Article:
The case of the Craiglist Killer has lived on through digital forensics. The Boston Police released their case files in the Craigslist Killer case to the Boston Phoenix which then published a remarkable story about the investigation in April of 2012. Digital Detectives co-hosts, Sharon D. Nelson, Esq., President of Sensei Enterprises, Inc., and John W. Simek, Vice President of Sensei Enterprises, explore the intricacies of this captivating case including: evidence from surveillance cameras and privacy implications, getting social media evidence and poaching wireless networks.
As smartphones and GPS devices become increasingly sophisticated, your every move can be tracked and your every communication read by law enforcement. On the July edition of Law Technology Now, host Monica Bay talks with consultant Joshua Engel, the “Fourth Amendment Guru” of the EDD Update blog, about privacy issues, and the U.S. Supreme Court’s announcement that it will hear a controversial case involving police planting a GPS device on the car of a suspected criminal.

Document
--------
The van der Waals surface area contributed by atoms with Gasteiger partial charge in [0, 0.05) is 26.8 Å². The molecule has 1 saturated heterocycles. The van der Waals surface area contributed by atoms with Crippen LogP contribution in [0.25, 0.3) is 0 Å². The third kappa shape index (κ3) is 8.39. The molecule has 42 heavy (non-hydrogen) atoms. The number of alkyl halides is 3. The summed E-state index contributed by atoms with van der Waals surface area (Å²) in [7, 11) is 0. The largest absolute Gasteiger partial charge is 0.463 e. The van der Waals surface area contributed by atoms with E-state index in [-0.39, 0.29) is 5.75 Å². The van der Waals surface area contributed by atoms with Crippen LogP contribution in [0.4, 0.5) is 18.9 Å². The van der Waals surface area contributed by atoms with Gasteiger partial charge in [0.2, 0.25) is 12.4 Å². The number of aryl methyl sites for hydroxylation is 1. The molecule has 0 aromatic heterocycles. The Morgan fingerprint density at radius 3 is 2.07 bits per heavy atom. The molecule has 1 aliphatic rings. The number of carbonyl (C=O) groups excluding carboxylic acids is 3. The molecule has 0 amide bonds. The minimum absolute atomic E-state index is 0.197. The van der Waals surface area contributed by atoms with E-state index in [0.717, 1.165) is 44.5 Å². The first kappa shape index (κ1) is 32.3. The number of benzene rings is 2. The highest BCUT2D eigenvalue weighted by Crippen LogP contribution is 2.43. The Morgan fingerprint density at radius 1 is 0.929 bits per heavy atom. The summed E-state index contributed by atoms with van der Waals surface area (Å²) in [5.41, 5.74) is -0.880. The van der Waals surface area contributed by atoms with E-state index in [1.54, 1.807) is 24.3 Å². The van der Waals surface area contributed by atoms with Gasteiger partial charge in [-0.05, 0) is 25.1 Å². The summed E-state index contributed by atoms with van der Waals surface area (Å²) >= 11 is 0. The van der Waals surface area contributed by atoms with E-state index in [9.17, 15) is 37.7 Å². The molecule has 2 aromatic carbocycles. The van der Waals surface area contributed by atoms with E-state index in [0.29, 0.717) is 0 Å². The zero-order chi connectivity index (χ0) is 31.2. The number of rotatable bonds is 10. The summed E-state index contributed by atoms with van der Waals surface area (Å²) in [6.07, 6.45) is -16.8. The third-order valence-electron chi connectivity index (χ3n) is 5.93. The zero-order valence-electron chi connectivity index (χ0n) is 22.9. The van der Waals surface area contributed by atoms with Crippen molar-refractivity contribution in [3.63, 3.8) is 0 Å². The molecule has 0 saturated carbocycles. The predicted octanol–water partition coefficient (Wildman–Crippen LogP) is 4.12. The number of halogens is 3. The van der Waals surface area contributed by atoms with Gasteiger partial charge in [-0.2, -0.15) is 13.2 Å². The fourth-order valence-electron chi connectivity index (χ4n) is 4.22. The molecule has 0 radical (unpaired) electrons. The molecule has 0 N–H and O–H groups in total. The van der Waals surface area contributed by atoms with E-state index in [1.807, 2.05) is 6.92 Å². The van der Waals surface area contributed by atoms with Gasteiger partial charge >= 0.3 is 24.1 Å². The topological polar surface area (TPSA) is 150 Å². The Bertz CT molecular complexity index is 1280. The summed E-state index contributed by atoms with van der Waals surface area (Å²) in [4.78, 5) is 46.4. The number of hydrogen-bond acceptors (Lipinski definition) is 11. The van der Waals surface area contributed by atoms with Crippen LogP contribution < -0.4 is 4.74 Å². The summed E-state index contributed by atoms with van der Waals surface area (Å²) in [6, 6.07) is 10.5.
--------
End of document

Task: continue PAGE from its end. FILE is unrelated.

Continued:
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In the US vs. Pineda-Moreno decision, the US Court of Appeals for the Ninth Circuit ruled that Law enforcement agents can legally place a GPS device on an individual’s car without their knowledge and without a warrant from a judge. Attorneys and co-hosts Bob Ambrogi and J. Craig Williams, welcome Orin S. Kerr, contributing blogger to the Volokh Conspiracy and Professor of Law at the George Washington University Law School, to discuss the legality of GPS tracking in light of the Fourth Amendment, privacy rights, the role of technology and the possibility that this case and others like it will reach the Supreme Court.